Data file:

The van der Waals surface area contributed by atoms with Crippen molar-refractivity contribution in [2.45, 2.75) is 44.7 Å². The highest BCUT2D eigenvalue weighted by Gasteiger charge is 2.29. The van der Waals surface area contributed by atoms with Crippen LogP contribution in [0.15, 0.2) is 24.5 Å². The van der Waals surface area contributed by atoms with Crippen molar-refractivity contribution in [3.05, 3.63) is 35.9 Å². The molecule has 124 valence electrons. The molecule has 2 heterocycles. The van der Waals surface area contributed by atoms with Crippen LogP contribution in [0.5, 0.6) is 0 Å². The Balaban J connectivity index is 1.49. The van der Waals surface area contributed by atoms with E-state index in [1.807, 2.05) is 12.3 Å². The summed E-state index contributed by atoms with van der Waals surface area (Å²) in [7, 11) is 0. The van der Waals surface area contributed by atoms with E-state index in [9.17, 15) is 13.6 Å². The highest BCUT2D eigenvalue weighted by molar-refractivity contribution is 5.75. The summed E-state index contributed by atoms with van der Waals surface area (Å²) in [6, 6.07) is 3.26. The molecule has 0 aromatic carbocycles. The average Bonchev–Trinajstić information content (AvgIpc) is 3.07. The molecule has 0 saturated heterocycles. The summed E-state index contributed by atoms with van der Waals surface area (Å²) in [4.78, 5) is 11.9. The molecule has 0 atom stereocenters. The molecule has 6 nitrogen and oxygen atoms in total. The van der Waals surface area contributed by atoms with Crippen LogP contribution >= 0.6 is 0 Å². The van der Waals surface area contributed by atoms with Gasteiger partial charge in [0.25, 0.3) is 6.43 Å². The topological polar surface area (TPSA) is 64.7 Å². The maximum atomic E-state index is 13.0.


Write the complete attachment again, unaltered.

The van der Waals surface area contributed by atoms with Crippen molar-refractivity contribution in [2.45, 2.75) is 44.7 Å². The highest BCUT2D eigenvalue weighted by Gasteiger charge is 2.29. The van der Waals surface area contributed by atoms with Crippen LogP contribution in [0.15, 0.2) is 24.5 Å². The van der Waals surface area contributed by atoms with Crippen molar-refractivity contribution in [3.05, 3.63) is 35.9 Å². The molecule has 124 valence electrons. The molecule has 2 heterocycles. The van der Waals surface area contributed by atoms with Crippen LogP contribution in [0.5, 0.6) is 0 Å². The Balaban J connectivity index is 1.49. The van der Waals surface area contributed by atoms with E-state index in [1.807, 2.05) is 12.3 Å². The summed E-state index contributed by atoms with van der Waals surface area (Å²) in [7, 11) is 0. The van der Waals surface area contributed by atoms with E-state index in [9.17, 15) is 13.6 Å². The highest BCUT2D eigenvalue weighted by molar-refractivity contribution is 5.75. The summed E-state index contributed by atoms with van der Waals surface area (Å²) in [6, 6.07) is 3.26. The molecule has 0 aromatic carbocycles. The average Bonchev–Trinajstić information content (AvgIpc) is 3.07. The molecule has 0 saturated heterocycles. The summed E-state index contributed by atoms with van der Waals surface area (Å²) in [4.78, 5) is 11.9. The molecule has 0 atom stereocenters. The molecule has 6 nitrogen and oxygen atoms in total. The van der Waals surface area contributed by atoms with Crippen LogP contribution >= 0.6 is 0 Å². The van der Waals surface area contributed by atoms with Gasteiger partial charge in [0.25, 0.3) is 6.43 Å². The topological polar surface area (TPSA) is 64.7 Å². The maximum atomic E-state index is 13.0.